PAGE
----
Natural Products Insider

NOV-DEC 2018

INSIDER is the leading information source for marketers, manufacturers and formulators of dietary supplements, healthy foods and cosmeceuticals. Since 1997, INSIDER has been serving the needs of the global nutrition industry.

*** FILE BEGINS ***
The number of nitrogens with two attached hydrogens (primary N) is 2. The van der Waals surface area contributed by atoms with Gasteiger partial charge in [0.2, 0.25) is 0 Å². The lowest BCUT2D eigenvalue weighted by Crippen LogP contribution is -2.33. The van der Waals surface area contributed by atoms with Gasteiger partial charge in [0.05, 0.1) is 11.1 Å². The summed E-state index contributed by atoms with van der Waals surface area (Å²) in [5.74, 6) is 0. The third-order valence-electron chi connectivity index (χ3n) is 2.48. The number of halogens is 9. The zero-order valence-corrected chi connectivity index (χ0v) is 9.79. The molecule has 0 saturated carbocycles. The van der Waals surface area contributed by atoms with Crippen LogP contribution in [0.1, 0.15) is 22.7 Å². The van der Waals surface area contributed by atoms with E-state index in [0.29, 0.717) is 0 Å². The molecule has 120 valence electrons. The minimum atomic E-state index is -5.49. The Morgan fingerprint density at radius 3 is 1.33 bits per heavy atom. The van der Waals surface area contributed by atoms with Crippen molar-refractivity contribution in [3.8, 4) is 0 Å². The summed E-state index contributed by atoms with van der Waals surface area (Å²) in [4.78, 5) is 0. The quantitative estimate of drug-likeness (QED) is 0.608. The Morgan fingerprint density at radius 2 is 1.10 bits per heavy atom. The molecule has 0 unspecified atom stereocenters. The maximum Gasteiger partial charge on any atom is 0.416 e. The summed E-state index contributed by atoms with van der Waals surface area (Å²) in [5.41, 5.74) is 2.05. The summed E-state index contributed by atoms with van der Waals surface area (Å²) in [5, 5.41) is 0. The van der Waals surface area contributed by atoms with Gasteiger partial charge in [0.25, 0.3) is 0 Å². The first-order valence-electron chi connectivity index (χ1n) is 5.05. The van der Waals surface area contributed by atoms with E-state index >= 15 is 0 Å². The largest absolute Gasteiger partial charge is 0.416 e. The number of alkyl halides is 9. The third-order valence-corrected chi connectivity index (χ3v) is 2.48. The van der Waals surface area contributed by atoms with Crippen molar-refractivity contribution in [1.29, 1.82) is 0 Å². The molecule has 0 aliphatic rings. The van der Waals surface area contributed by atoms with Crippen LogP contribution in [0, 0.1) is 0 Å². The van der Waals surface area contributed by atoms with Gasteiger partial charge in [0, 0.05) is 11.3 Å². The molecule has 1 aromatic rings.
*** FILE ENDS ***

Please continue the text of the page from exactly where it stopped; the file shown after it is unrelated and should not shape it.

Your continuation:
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Page 31 of 166 27 Clean Eating The average modern diet features many processed and "fast" foods. Many sports dieters have eschewed refi ned and processed foods under the belief a cleaner diet is truer to the human body. The Whole30 and paleo diets are examples. Paleo proponents adopt an ancient hunter-gatherer approach, eating only foods that were available in caveman era (Paleolithic). This means yes to lean meats, vegetables and fruits, but no to dairy, juice, sugar, most grains and legumes. Many popular sports products like bars, beverages, foods and supplements are processed, so where does that leave paleo devotees? Clean label products, with their short list of recognizable ingredients, can help, but not all will be allowable for the strictest paleo dieters. And while unrefi ned carbs are OK under this diet, many athletes and active consumers need suffi cient carb intake for energy, especially for high-intensity exercise. Whey and casein are "out" for paleo athletes, as are milk protein concentrate and other dairy versions. Food is the true protein source here, with nuts, seeds, eggs and plants being OK, but some devotees may only allow the cleanest of plant protein powders. Without dairy, calcium might be hard to come by, as many such dieters might not eat enough dark leafy greens to get enough calcium. In addition to calcium and vitamin D supplements, paleo followers may look at probiotic supplements. Omega-3s are also warranted if paleo dieters do not eat enough fi sh. Who Needs to Eat? The intermittent fasting approach to sports dieting can take many forms, with fasting occurring on alternate days or certain hours during the day. Whatever the design, intermittent fasting involves a specifi ed period of zero energy intake. In its position statement, ISSN noted research has not yet convincingly answered the question of whether intermittent fasting has a signifi cantly greater impact on body composition than daily calorie restriction. "Questions remain about whether [intermittent fasting] could outperform daily linear or evenly distributed intakes for the goal of maximizing muscle strength and hypertrophy," they concluded. '[Intermittent fasting] warrants caution and careful planning in programs that require optimal athletic performance." For those trying some form of intermittent fasting, BCAAs and creatine do not have a caloric value and could help with MPS, energy and performance. Many also turn more to stimulants, including caffeine, to get a kick before a workout Sports Nutrition: Athletes with Specialized Diets and stave off feelings of fatigue during workout. A multivitamin and mineral supplement would also help provide necessary micronutrients during periods of fasting, evening out micronutrition rather than having drastic hills and valleys. Unsung Heroes: Enzymes Whenever someone makes a signifi cant change in the diet, the body can struggle to keep up, at least initially. In the case of ketogenic diets, when an athlete fi rst starts to enter ketosis, energy and performance might drop off as the body tries to fi nd energy. Many keto proponents have reported the body eventually gets used to using fat as a primary fuel and struggles less from carb and glycogen decreases; such athletes often called themselves "fat adapted." Drastic dietary changes can quickly challenge digestion. Adaptive enzyme secretion means the body makes only those enzymes it needs to digest the foods being eaten, rather than making all possible enzymes all the time. Dietary enzymes are non-caloric molecules that help catalyze nutrient breakdown. Proteases target proteins, lipases tackle fats, amylases handle carbs and cellulases take care of plant fi bers. Depending on the specifi c diet undertaken, different combinations of these digestive enzymes could improve the digestive burden. For example, a keto diet may need less amylases and more lipases and proteases. A vegan diet could benefi t from increased cellulases. The high-protein diet, of course, would require higher amounts of proteases. Many sports dieters have eschewed refined and processed foods under the belief a cleaner diet is truer to the human body.

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